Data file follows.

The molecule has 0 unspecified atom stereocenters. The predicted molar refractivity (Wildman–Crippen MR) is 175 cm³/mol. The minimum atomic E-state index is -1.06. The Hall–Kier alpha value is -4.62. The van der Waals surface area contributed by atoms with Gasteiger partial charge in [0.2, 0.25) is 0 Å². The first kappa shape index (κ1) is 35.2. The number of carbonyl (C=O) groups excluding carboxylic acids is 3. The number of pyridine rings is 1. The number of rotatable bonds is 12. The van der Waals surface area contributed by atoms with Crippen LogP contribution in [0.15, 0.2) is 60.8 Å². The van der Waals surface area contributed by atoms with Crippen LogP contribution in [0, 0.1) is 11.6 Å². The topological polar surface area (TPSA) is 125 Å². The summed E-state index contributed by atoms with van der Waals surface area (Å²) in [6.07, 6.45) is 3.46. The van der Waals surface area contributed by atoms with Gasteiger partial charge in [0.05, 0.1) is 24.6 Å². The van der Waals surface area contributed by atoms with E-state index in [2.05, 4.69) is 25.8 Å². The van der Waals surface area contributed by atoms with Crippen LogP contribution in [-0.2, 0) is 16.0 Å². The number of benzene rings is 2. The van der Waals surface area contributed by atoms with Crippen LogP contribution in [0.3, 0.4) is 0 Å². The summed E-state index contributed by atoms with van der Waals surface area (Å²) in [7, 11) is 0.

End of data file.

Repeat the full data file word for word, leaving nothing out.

The molecule has 0 unspecified atom stereocenters. The predicted molar refractivity (Wildman–Crippen MR) is 175 cm³/mol. The minimum atomic E-state index is -1.06. The Hall–Kier alpha value is -4.62. The van der Waals surface area contributed by atoms with Gasteiger partial charge in [0.2, 0.25) is 0 Å². The first kappa shape index (κ1) is 35.2. The number of carbonyl (C=O) groups excluding carboxylic acids is 3. The number of pyridine rings is 1. The number of rotatable bonds is 12. The van der Waals surface area contributed by atoms with Crippen LogP contribution in [0.15, 0.2) is 60.8 Å². The van der Waals surface area contributed by atoms with Crippen LogP contribution in [0, 0.1) is 11.6 Å². The topological polar surface area (TPSA) is 125 Å². The summed E-state index contributed by atoms with van der Waals surface area (Å²) in [6.07, 6.45) is 3.46. The van der Waals surface area contributed by atoms with Gasteiger partial charge in [0.05, 0.1) is 24.6 Å². The van der Waals surface area contributed by atoms with E-state index in [2.05, 4.69) is 25.8 Å². The van der Waals surface area contributed by atoms with Crippen LogP contribution in [-0.2, 0) is 16.0 Å². The number of benzene rings is 2. The van der Waals surface area contributed by atoms with Crippen LogP contribution in [0.3, 0.4) is 0 Å². The summed E-state index contributed by atoms with van der Waals surface area (Å²) in [7, 11) is 0.